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Africa: Independent Panel on Pandemics Readiness Comes to Grim Conclusion

In their report, the panel examines the progress that has been made against recommendations presented to the World Health Assembly in 2021, which included the establishment of a high-level global health threat council led by heads of state.

Monrovia — “If there were a new pandemic threat today…the world will likely be overwhelmed again”.

That was the grim conclusion of the Independent Panel of Experts on Pandemic response. The group, chaired by Liberian President Ellen Johnson Sirleaf and the former Norwegian Prime Minister Helen Clark, assessed the level of progress made on the set of recommendations it presented in 2021 during the height of the Covid crisis.

The panel was established in 2020 by the World Health Organization to advance measures that world leaders must take to avert future pandemics.

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“We just aren’t equipped enough to stop outbreaks before they spread further,” Helen Clark said at Tuesday’s digital conference. She cited the Mpox outbreak, a viral infection that spreads from person to person, which has killed about a thousand people in the Democratic Republic of Congo and several others in South Africa, as an example of the lack of global readiness.

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Clark said if world leaders don’t take serious measures to prepare, they are “gambling with our future”.  She urged the global community to “step up” to change the situation.

In their report, the panel examines the progress that has been made against recommendations presented to the World Health Assembly in 2021, which included the establishment of a high-level global health threat council led by heads of state, a reorganization of WHO’s mandate and roles, the establishment of a new global system of surveillance and the creation of stronger national and regional capacities.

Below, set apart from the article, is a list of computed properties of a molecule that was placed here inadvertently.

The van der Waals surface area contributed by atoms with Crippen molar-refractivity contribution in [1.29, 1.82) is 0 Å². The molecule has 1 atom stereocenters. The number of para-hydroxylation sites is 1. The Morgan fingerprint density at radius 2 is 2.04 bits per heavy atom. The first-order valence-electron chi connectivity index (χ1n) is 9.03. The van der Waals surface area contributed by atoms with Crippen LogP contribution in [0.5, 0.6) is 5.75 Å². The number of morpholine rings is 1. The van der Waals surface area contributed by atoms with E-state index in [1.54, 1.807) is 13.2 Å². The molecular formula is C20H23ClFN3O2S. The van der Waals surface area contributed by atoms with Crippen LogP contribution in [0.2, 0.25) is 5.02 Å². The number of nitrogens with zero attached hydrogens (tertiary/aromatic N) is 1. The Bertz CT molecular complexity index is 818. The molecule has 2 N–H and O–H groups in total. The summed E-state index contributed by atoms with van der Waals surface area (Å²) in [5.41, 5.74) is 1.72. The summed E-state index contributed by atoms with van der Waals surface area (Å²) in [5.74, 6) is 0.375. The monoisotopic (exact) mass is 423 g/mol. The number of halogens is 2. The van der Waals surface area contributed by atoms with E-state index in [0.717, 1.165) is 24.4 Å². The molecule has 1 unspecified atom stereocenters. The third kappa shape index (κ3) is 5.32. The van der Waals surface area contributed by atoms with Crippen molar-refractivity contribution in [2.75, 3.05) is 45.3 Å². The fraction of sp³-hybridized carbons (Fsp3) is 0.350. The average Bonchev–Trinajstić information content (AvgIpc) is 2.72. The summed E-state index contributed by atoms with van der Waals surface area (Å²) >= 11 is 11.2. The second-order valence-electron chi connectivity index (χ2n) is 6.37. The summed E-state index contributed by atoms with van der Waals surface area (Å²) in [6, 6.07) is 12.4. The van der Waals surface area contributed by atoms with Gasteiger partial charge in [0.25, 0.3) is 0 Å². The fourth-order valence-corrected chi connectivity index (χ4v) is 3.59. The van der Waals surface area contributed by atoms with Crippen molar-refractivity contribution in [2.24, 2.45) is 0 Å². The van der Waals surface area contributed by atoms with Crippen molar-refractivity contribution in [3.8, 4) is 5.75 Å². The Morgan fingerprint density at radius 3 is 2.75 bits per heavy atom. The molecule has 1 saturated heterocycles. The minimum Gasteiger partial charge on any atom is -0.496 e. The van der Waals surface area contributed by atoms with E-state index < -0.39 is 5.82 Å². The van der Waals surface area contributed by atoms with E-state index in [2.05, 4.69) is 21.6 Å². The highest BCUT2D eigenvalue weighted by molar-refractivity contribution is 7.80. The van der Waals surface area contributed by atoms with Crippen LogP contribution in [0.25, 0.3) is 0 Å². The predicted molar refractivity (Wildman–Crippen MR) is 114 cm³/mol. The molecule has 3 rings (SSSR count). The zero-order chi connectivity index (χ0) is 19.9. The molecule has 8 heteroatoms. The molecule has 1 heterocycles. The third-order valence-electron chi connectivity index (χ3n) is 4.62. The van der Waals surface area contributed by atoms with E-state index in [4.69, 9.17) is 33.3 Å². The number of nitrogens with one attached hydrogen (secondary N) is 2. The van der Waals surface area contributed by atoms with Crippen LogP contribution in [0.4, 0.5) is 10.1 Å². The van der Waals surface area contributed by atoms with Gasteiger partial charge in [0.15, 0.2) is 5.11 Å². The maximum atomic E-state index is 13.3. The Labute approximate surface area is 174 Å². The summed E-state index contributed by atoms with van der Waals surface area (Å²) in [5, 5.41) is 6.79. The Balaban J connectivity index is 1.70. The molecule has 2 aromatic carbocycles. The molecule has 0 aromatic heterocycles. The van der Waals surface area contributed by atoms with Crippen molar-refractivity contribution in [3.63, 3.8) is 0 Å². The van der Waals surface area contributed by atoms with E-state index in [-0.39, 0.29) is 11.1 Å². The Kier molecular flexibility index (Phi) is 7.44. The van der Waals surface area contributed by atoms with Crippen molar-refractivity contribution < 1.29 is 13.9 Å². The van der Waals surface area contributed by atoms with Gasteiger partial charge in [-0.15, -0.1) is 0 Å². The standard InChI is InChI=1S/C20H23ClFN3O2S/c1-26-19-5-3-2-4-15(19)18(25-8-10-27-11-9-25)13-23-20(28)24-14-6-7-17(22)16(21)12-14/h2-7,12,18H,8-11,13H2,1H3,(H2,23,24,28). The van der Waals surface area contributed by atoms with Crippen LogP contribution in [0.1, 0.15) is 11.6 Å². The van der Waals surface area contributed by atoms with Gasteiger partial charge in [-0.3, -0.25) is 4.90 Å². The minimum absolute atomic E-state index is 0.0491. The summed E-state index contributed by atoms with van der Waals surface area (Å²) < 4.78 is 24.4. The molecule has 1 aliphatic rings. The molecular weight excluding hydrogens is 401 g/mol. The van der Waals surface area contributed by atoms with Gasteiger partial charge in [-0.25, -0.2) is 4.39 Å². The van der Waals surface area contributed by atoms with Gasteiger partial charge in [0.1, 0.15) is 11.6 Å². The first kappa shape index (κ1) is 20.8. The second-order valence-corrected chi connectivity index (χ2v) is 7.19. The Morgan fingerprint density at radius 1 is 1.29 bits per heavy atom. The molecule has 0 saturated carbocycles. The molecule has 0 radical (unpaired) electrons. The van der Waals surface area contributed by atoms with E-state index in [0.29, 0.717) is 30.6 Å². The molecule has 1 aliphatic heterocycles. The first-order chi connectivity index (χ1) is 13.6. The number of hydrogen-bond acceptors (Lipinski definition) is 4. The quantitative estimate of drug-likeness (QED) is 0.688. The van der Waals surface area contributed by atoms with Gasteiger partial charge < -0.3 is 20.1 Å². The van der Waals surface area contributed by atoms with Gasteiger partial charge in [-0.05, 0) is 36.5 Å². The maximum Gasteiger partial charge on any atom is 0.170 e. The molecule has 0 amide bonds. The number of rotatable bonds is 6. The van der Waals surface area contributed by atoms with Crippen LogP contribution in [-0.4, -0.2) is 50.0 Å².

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While Clark acknowledged that there has been some progress over the years to adhere to the panel’s advice –  such as the amendment to the International Health Regulations which will allow for faster information sharing from countries and the WHO, more still needs to be done.

“Should the WHO be split into two organizations,” the former Co-chair asked rhetorically, an apparent reference to the panel’s suggestion for a re-examination of WHO’s mandate – which will allow its emergency operations to be separate from the routine global health functions.

Unfortunately, Clark said, there hasn’t been much focus on other recommendations such as accountability and the exertion of political leadership to help prevent future pandemics.  “We have seen political leadership on pandemic preparedness and response issues just fade away,” she said, warning that pandemic threats are “always with us”.

While agreeing with the stark finding of the panel, other discussants at the conference highlighted the unequal level of global readiness: “Unless we prioritize and prepare well, the global south will not be ready,” the CEO of Afrigen Biologics and Vaccines, Petro Terblanche said.

Terblanche said preparedness must be global for the world to be fully protected against future pandemics.

Other discussants called for more engagements with civil society actors, because of their ability to “utilize the global networks”.

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